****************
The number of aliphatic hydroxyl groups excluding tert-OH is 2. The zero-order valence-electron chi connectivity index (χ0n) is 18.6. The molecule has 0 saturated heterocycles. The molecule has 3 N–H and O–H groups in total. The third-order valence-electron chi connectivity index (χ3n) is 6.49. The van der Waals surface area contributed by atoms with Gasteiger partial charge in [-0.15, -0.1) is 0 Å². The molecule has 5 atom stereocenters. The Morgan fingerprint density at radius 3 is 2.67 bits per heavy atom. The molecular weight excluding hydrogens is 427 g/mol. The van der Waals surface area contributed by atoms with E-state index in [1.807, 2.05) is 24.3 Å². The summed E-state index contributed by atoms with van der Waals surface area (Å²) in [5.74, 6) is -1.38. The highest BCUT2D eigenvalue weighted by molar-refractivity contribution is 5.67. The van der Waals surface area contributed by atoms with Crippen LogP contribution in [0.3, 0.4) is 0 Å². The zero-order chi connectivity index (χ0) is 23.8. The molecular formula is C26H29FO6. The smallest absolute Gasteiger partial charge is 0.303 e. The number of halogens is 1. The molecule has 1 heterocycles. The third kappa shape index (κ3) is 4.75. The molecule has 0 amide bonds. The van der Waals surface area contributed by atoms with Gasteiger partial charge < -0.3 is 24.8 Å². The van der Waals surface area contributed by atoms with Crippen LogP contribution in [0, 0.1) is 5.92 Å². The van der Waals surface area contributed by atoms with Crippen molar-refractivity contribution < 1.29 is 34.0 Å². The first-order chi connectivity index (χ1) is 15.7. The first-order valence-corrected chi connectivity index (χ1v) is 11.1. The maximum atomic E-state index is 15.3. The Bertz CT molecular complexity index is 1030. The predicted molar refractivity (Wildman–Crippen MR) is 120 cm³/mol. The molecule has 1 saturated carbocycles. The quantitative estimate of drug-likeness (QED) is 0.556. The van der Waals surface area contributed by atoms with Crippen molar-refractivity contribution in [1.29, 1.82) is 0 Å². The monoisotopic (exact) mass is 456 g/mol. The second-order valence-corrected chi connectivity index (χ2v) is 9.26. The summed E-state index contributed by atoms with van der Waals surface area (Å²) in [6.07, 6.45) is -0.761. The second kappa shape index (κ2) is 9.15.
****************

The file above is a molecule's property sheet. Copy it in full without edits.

The number of aliphatic hydroxyl groups excluding tert-OH is 2. The zero-order valence-electron chi connectivity index (χ0n) is 18.6. The molecule has 0 saturated heterocycles. The molecule has 3 N–H and O–H groups in total. The third-order valence-electron chi connectivity index (χ3n) is 6.49. The van der Waals surface area contributed by atoms with Gasteiger partial charge in [-0.15, -0.1) is 0 Å². The molecule has 5 atom stereocenters. The Morgan fingerprint density at radius 3 is 2.67 bits per heavy atom. The molecular weight excluding hydrogens is 427 g/mol. The van der Waals surface area contributed by atoms with E-state index in [1.807, 2.05) is 24.3 Å². The summed E-state index contributed by atoms with van der Waals surface area (Å²) in [5.74, 6) is -1.38. The highest BCUT2D eigenvalue weighted by molar-refractivity contribution is 5.67. The van der Waals surface area contributed by atoms with Crippen LogP contribution in [0.3, 0.4) is 0 Å². The zero-order chi connectivity index (χ0) is 23.8. The molecular formula is C26H29FO6. The smallest absolute Gasteiger partial charge is 0.303 e. The number of halogens is 1. The molecule has 1 heterocycles. The third kappa shape index (κ3) is 4.75. The molecule has 0 amide bonds. The van der Waals surface area contributed by atoms with Gasteiger partial charge < -0.3 is 24.8 Å². The van der Waals surface area contributed by atoms with Crippen LogP contribution in [0, 0.1) is 5.92 Å². The van der Waals surface area contributed by atoms with Crippen molar-refractivity contribution < 1.29 is 34.0 Å². The first-order chi connectivity index (χ1) is 15.7. The first-order valence-corrected chi connectivity index (χ1v) is 11.1. The maximum atomic E-state index is 15.3. The Bertz CT molecular complexity index is 1030. The predicted molar refractivity (Wildman–Crippen MR) is 120 cm³/mol. The molecule has 1 saturated carbocycles. The quantitative estimate of drug-likeness (QED) is 0.556. The van der Waals surface area contributed by atoms with Crippen molar-refractivity contribution in [1.29, 1.82) is 0 Å². The monoisotopic (exact) mass is 456 g/mol. The second-order valence-corrected chi connectivity index (χ2v) is 9.26. The summed E-state index contributed by atoms with van der Waals surface area (Å²) in [6.07, 6.45) is -0.761. The second kappa shape index (κ2) is 9.15.